Jun 22, 2015
Inaka/田舎 - countryside. Ask young people from this writer’s native land what their image of the countryside is, and they'll probably say something about grumbling farmers, and picturesque villages sponging up leftover money from the city. Either way, there's a lot of greenery.
Here in Japan, the countryside is becoming a forgotten place. So much so that youngsters will often refer to the suburbs of Tokyo as inaka despite there not being a blade of grass in sight. It seems that an abundance of greenery has been replaced by an abundance of old people as the default meaning for the term.
Another stark contrast ...
... the countryside of my native land doesn't want you. I mean, it wants you to visit (some people need the money), but it doesn't want you to stay. House prices are exorbitant and rich property owners from the city don't like the idea of riff raff soiling the scenery. Here in Japan though, the inaka emphatically wants you. It needs you! Understandably so, as some rural communities are on the verge of disappearing altogether.
They’re not going down without a fight, though.
Heard of a place called Kamiyama/神山? It's no shame if you haven't. Most Japanese people haven't either. However, this small community in the hills of Tokushima/徳島 in Shikoku/四国 is looking at innovative ways to at least slow down its population decline. Not by preventing residents from fleeing to nearest-big-city Osaka, but by encouraging people to move the other way. Creative depopulation, they like to call it. What does this mean? It means changing the face of the population. It means IT start-ups housed in ancient homes, urban restaurateurs setting-up organic eateries, and the allure of two minute strolls to work instead of the draconian commutes many people face in the city. It also means, for Kamiyama at least, press coverage in English-language news rags, domestic and international.
Kamiyama grabs all the headlines but, if you can read Japanese, you’ll find myriad of resources to help people out of the cities and into the far corners of rural Japan. NPOs and local governments are throwing in some eye-widening perks, too; free housing, travel expenses, job support, training … the kitchen sink! Check out the following … if you can!
Japan Organization for Internal Migration (JOIN)
Furusato Kaiki Shien Center/ふるさと回帰支援センター - Located in near Yurakucho in Tokyo. The center has loads of leaflets about programs and support for moving BACK (kaiki/回帰 means, return / furusato/ふるさと means home town) to the countryside. The website has plenty of links to other organizations as well. The problem is, it’s all in Japanese.
Two big questions remain for us foreigners, though. Do any of these support schemes apply to us, and do we want to move to the country anyway?
In reverse order ...
... I think it’s not too bold a generalisation to say that most of us are drawn to the hallucinogenic neons of urban Japan. It’s understandable, too. The cities provide better support, jobs that don’t rely on our language skills, more chances to meet people, and better bars to drink away our 'expat' sorrows.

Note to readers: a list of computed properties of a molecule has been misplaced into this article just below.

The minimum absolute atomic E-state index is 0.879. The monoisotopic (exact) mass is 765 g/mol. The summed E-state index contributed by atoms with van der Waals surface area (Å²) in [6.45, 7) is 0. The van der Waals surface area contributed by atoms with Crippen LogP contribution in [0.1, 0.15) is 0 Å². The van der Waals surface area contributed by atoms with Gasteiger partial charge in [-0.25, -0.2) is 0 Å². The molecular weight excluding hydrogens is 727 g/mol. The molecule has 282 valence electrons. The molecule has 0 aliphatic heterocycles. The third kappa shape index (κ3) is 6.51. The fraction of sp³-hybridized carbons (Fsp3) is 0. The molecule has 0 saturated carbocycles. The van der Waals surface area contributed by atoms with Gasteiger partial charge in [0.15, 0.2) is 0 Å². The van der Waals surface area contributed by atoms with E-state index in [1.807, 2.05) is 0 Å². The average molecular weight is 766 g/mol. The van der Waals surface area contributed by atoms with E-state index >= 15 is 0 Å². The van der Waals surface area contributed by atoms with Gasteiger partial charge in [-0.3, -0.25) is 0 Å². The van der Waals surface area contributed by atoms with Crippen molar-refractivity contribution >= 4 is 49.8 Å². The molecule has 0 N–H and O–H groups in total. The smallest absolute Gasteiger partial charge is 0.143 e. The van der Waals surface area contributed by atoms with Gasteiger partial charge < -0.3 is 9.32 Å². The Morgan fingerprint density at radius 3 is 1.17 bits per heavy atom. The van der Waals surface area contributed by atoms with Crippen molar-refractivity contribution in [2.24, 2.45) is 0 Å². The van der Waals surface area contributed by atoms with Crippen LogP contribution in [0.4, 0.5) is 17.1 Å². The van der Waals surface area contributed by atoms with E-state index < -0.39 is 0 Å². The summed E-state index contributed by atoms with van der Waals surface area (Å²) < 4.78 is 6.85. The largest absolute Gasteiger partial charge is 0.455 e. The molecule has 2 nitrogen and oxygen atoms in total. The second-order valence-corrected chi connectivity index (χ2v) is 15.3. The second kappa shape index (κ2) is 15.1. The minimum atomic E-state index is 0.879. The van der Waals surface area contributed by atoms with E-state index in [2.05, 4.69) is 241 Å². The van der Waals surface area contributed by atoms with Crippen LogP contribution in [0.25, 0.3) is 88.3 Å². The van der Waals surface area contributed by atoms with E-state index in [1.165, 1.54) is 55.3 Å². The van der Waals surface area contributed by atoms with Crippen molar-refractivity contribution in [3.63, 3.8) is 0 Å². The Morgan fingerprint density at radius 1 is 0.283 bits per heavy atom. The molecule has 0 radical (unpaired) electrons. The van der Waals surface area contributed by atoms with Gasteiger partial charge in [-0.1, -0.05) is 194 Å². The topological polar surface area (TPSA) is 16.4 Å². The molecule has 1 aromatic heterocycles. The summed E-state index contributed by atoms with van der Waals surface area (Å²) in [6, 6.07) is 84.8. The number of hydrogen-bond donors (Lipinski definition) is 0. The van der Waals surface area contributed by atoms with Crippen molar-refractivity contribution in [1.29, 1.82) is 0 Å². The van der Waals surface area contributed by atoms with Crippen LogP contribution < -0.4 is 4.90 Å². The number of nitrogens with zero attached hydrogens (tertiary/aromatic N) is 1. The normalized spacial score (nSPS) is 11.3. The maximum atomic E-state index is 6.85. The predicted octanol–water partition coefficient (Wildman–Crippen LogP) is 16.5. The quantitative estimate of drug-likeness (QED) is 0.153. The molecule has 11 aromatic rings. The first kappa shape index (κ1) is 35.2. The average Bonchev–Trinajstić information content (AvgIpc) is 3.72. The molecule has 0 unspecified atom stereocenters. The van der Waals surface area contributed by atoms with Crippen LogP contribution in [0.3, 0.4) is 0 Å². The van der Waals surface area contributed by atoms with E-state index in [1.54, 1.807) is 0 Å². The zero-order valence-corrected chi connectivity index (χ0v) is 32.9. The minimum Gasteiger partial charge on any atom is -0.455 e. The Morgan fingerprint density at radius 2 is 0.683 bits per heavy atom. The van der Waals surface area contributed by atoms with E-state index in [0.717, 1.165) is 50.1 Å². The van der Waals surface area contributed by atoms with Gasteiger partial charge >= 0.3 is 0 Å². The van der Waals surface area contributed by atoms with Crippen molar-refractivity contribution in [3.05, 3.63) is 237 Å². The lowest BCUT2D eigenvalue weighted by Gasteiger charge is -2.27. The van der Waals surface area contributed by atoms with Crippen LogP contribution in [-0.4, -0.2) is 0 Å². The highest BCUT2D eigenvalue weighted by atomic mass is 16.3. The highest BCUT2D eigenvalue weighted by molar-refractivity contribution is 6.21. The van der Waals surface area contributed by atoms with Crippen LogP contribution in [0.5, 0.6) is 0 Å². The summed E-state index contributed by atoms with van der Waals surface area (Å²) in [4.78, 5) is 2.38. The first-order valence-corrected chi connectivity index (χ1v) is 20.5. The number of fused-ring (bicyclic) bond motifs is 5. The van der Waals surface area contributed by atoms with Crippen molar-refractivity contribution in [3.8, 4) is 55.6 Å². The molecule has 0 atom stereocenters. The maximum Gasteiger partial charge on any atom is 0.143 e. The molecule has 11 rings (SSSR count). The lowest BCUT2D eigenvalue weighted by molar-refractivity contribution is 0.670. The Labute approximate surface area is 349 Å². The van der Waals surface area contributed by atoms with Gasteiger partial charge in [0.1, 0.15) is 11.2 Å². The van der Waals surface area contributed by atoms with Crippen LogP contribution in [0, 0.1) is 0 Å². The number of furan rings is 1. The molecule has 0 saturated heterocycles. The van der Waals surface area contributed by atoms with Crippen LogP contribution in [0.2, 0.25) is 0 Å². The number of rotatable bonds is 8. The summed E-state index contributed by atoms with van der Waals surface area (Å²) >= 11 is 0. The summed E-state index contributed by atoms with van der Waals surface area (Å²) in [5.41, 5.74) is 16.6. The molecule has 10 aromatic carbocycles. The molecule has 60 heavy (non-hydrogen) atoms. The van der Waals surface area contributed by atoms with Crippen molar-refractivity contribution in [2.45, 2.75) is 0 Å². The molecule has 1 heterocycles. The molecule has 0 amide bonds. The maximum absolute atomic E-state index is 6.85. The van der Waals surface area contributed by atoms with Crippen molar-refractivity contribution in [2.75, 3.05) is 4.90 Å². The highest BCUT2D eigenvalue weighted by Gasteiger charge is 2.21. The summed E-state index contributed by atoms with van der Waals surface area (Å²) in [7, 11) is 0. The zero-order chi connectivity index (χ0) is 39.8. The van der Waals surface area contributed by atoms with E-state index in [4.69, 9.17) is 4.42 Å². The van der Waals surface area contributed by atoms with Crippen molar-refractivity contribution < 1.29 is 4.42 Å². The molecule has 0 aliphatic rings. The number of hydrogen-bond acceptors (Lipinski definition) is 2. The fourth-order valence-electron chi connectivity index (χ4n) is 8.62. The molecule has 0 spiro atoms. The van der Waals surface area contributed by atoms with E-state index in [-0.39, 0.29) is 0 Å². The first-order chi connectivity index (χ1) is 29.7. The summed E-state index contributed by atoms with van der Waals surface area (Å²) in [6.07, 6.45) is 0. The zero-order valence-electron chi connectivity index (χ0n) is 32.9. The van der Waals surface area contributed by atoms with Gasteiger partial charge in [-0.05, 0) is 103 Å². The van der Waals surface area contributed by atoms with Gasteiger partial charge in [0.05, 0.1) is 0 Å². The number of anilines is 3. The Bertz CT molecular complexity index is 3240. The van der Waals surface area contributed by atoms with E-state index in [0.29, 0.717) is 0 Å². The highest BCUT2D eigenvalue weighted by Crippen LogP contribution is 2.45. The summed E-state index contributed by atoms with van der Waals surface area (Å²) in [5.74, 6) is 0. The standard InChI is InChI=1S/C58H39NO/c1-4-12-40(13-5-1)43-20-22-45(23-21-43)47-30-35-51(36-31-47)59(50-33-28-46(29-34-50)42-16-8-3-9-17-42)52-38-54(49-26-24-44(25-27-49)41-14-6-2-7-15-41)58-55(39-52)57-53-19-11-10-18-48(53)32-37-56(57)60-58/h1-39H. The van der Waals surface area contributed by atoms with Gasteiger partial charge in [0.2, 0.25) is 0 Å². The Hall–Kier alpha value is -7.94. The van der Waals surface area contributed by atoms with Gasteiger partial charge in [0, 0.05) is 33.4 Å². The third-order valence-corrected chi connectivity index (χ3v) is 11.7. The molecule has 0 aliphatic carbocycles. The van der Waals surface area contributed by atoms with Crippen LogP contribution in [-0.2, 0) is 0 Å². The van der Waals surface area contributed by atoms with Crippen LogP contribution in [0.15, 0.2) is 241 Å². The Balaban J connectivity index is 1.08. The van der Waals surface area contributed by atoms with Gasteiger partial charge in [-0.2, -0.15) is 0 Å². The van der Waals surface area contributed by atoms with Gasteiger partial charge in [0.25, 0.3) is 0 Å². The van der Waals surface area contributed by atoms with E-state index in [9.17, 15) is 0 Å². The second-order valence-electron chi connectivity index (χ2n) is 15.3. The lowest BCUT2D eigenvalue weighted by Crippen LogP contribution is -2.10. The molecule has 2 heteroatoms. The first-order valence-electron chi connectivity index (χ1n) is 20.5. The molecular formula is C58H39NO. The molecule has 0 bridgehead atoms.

It has to be said, too, as well intentioned as some of the above schemes seem to be, there is a distinct lack of information provided in foreign languages. One can also safely assume there to be a reluctance to throw housing, financial, and work support at foreigners who may only stay in Japan for a year or two.
No, if the Japanese countryside appeals to us ‘gaijin’ we’ll likely be reduced to teaching English, volunteering, or paying out large sums of money to do some ‘charitable’ work. Or marrying into it!
In regards to teaching, the assistant language teacher (ALT) positions are likely to provide the best chances of a remote location (I can’t imagine there being much demand for the chain eikaiwa in Kamiyama). JET, possibly the best run ALT program in Japan, is notorious for sending its teachers to the back end of nowhere. Which ever organization you choose though, if you tell them you actively want to teach in the countryside, they’ll probably give you a full kiss on the chops before making you first in line for the next opening.
As for volunteering, a quick Internet search will reveal the opportunities available to you in Japan. This writer has never done any of them so will happily curry favour with those that have and encourage you to post about your experiences here at City-Cost.
Meanwhile back in Kamiyama …
… artists and cultural types might want to check out the activities of Green Valley Inc. This NPO, based-in Kamiyama, commits itself to building a self-sustaining, economically independent community through arts and culture. They can provide support for visiting artists and for mid-long term visitors.
Artists may also be interested in applying for the Kamiyama Artists In Residence program; an annual 2-3 month scheme working on art projects in the community. You must be able to speak English or Japanese ... and be good at art, I suppose!
If you have experience of living/working/volunteering in rural Japan please let us know. We’d love to hear your stories or recommendations.
As for everyone else, do you want to live in rural Japan or in the city? Which do you prefer? Do you agree with skeptics who think nothing is going to halt the decline of Japan’s rural population?
Loved living in the countryside (Koga City, Ibaraki Prefecture) for a year, but it's in close proximity to train stations and just an hour from Tokyo. A bit lonely in the countryside, but it's the best way to experience the local culture and language. No shortage of grandmas willing to chat with you in Japanese.
@helloalissa Yea, I imagine it might get a bit lonely out there. Was that in the sense of there not being other foreigners around, or perhaps just a lack of young people in general? Must be a great way to improve the language skills though!!